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that the place could be held for so long a time as seven weeks,
Early on the 17th of December, Fort Mulgrave, on the height La Grasse, was stormed by an immense body of the enemy, after having kept up an incessant fire upon it, with shot and shells, for four-and-twenty hours. As usual, the right, occupied by the Spaniards, soon gave way, by which means the French entered the works, and got entire possession of the height. At the same time they attacked and carried the heights of Pharon, immediately over Toulon.
Things were now growing to a crisis. A council of war, that sure herald of discomfiture, was summoned, and it was determined to evacuate a place that could be no longer held.
The Spanish admiral, Langara, undertook to destroy the ships in the inner harbour or basin, and to scuttle and sink the two powder-vessels, which contained all the powder belonging to the French ships, as well as that belonging to the distant magazines within the enemy's reach.
The disarray had already begun. The Neapolitans deserted their posts, and stole on board their ships in confusion and disorder; and the next morning, December 18th, the Neapolitan commanding officer at the post of Sepel sent word that there he would no longer remain. The
retreat of the British troops and the evacuation, could not therefore be deferred. Accordingly, in the night, the whole of the troops embarked without the loss of a single man, and fourteen thousand eight hundred and seventy
men, women, and children, of the royalists of Toulon, were sheltered in the British ships.
It was now Sir Sidney's turn to come into action. By this time, the Republican forces pressed so energetically upon the place, that its final occupation by them seemed to rest entirely with themselves. It therefore became necessary to decide upon the disposition of the French ships in the harbour and on the stocks, and the arsenal then full of military and naval muniments of war; and this too at the very critical moment, when the extrication of the allied army from their dangerous position was the paramount object of solicitude, and just then occupied nearly all the attention, and absorbed all the naval capabilities, of the combined squadrons.
Sir Sidney Smith proceeds on his perilous service-Fires the
arsenals—The misconduct, or the treachery, of the Spaniards-Explosion of the powder-ships-He re-embarks safely–His despatch.
At the crisis mentioned in the last chapter, Sir William Sidney Smith, having delivered up his troublesome charge to the commander-inchief Lord Hood, was, as his guest on board of the Victory, then waiting for a passage to England. At this anxious moment he volunteered his services to burn the French fleet, magazines, and everything that could at all be of service to the naval or military equipments of the enemy. This was deemed almost visionary, certainly impracticable with the slender means that could then be afforded to our hero. It was, however, one of those possible impracticabilities in which his genius rejoiced. Against the almost universal opinion, he accomplished the undertaking in a manner that justified his appointment
to so forlorn an enterprise,—ten ships of the line, and several frigates, in the arsenal and inner harbour, with the mast-house, great storehouse, and other buildings, being completely destroyed.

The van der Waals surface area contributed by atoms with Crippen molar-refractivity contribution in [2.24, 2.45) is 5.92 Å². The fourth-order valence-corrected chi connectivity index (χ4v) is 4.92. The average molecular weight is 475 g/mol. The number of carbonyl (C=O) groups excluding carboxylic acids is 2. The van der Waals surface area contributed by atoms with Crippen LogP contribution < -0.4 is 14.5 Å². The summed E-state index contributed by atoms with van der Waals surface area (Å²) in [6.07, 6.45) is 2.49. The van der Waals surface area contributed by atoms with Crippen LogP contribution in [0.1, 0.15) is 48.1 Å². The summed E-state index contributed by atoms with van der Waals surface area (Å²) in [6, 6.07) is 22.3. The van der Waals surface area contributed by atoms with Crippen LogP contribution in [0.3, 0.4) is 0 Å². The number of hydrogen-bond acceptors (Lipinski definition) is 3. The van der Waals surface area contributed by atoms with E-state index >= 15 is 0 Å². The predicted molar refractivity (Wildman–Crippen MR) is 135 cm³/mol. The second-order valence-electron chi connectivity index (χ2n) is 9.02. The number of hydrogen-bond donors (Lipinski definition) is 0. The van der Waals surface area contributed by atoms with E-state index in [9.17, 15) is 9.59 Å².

It is well understood and confessed by all impartial men, that the fortifications surrounding Toulon were, owing to the treachery and imbecility of our allies, ill defended, and the evacuation of the place too long deferred. Had neither of these contingencies happened, the immense naval force, with all its appointments, would have passed over quietly into the possession of the English, and thousands of the royalist Frenchmen saved, who were slain on the republicans taking the place, or who afterwards fell victims to the ruthless guillotine, or the still more ruthless noyades. This was at the acme of the reign of terror.
The proximate cause of this disaster, which spread confusion and almost terror throughout the English fleet, was, as before related, the permitting the enemy to gain possession of an elevated battery, on a point of land that laid open the British naval force to a destructive cannonade. This post, so commanding, so all-important, was strangely neglected by the military ; hence all the confusion, disarray, and misery that ensued.
It was the high destiny of Sir Sidney Smith
gallantly to remedy some of the consequences of this mistake. Already was a large portion of the enemy in the town; plunder and murder had commenced their savage orgies, and, to increase this infliction upon the distracted inhabitants, the galley-slaves had obtained their liberty, when, with his officers and the few men under his command, and surrounded by a tremendous conflagration, he found that he had nearly completed his dangerous service.
But little more remained to be done, when the loud shouts and the republican songs of the enemy announced their approach to the spot where Sir Sidney and his small band were spreading around them destruction. The scene became terrible; for the screams of the wounded, and the roaring and the hissing of the voluminous flames, were drowned, at rapid intervals, by the rattling volleys of musketry, the terrific explosion of shells, and the thunder-emulating booming of the artillery. War revelled in rapine, and whilst his feet were saturated with human blood, his many-toned and hideous voice seemed to shake the smoke-obscured firmament.
Whilst all these horrors were enacting, and which seemed even so terrible to the vindictive and exasperated enemy that their progress was,
, for a space, arrested, a most overwhelming ex